And while the technology exists for secure electronic file sharing – after all, it’s in place already in online banking and other applications – what the health care field lacks currently is the infrastructure and standardization to make widespread information-sharing possible.

“Standardizing is a big goal,” said Preston Gorman, director of information technology with Bluegrass Family Health and a member of the KeHC, who noted that currently “every payor has its own system. It’s the definition of inefficiency.” Eventually, the KeHC’s goal is to bring all private payors – including insurance agencies like Humana, Bluegrass Family Health, and others – and public payors, like Medicaid, together into one Web portal that can serve all stakeholders, Gorman said.

The Cabinet for Health and Family Services has estimated that Kentucky needs between $30 million and $40 million over the next three years to develop the infrastructure for a comprehensive e-Health network. It has requested $17 million in state funding and anticipates finding the rest through private sector investments.

Matthews likens the move to an electronic health records system to building a transportation system. “In essence, we still live in the horse and buggy days, and we’re trying to move toward having modern-day interstates where you can send information,” she said. “You can’t do that overnight.”

The Bottom Line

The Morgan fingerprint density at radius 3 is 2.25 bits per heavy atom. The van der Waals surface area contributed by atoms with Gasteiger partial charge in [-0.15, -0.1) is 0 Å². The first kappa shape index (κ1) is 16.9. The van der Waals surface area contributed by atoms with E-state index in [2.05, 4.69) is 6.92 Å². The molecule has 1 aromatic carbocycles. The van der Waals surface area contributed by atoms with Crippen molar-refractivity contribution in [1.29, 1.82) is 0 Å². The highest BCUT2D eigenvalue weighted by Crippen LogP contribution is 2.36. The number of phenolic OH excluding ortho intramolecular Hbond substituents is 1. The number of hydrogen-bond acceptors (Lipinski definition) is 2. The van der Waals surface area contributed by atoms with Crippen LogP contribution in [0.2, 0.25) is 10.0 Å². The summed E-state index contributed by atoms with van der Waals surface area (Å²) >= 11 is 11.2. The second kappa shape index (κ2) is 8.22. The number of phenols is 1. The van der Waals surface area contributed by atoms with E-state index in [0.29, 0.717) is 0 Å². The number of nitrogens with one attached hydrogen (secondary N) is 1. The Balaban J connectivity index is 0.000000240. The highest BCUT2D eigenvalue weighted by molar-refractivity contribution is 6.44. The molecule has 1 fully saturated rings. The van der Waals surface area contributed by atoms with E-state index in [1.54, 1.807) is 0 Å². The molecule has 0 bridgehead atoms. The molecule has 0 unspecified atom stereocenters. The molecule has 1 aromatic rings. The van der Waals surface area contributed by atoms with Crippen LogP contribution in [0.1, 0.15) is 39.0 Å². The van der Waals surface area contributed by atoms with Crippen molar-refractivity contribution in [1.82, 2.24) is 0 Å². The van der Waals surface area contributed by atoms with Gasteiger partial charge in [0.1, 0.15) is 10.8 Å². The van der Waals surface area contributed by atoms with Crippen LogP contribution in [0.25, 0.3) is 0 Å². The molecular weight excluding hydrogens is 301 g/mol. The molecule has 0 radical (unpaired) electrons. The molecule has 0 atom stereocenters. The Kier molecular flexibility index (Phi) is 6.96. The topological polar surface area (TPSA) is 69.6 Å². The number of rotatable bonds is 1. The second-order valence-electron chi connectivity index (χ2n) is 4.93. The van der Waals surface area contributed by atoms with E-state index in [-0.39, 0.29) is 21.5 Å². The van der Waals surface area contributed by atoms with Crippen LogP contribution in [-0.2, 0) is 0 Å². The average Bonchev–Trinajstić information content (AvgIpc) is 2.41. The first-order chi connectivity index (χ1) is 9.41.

But, as costly as the transition to an e-Health system may be, it will eventually reap dividends for Kentucky health care providers. For proof, just ask HealthBridge’s Hepp.

Cited as a leader in connecting hospitals and physicians by HealthLeaders magazine in 2006, HealthBridge is one of the only health information exchanges or HIEs (the term for a business that facilitates electronic health information transfer within a given region) anywhere in the country to have found a way to stay net income positive, and they’ve done it without grants. Other Kentucky HIEs include the Northeast Kentucky Regional Health Information Organization (RHIO) and the LouHIE (Louisville Health Information Exchange), which is set to begin offering pilot services this year.

“We’ve figured out the cost model. And I think we’re really the nation’s leader in explaining to hospitals and labs why this makes sense to them,” Hepp said.
In a given month, HealthBridge has 76,000 log-ins and sends some 2.3 million health information results to health care providers, 94 percent of which are electronic. One million of those are in Kentucky. Those results might be from a patient’s lab work from any one of 28 hospitals, two national labs, or numerous radiology centers.

In the past, these same results would most likely have been mailed to physicians, causing delays and costing both paper, ink, and postage. With the instantaneous electronic transfer, the company helps its clients save not only time but also money.

“In hard cost savings, we save [clients] at least 70 cents for each printed report [that’s instead sent electronically],” Hepp said. And 70 cents times roughly two million results a month adds up to a lot of savings for HealthBridge’s clients within the local health care industry.

There are other savings as well. Matthews predicts employers’ costs for health insurance for their employees will go down as a result of eliminating the need for duplicative services like lab work and x-rays across various medical offices. As such, the e-Health system could save between $2 billion and $6 billion in Kentucky in wasteful, ineffective care, Matthews said.

There’s also the boon to Kentucky’s economy that everyone hopes e-Health will be. “The field is wide open. About 16 percent of our gross domestic product goes to health care. And the vast majority of it is paper based,” Matthews said. “So as we move this nearly $2 trillion industry over to an electronic sector, there are a lot of opportunities for businesses to reap.”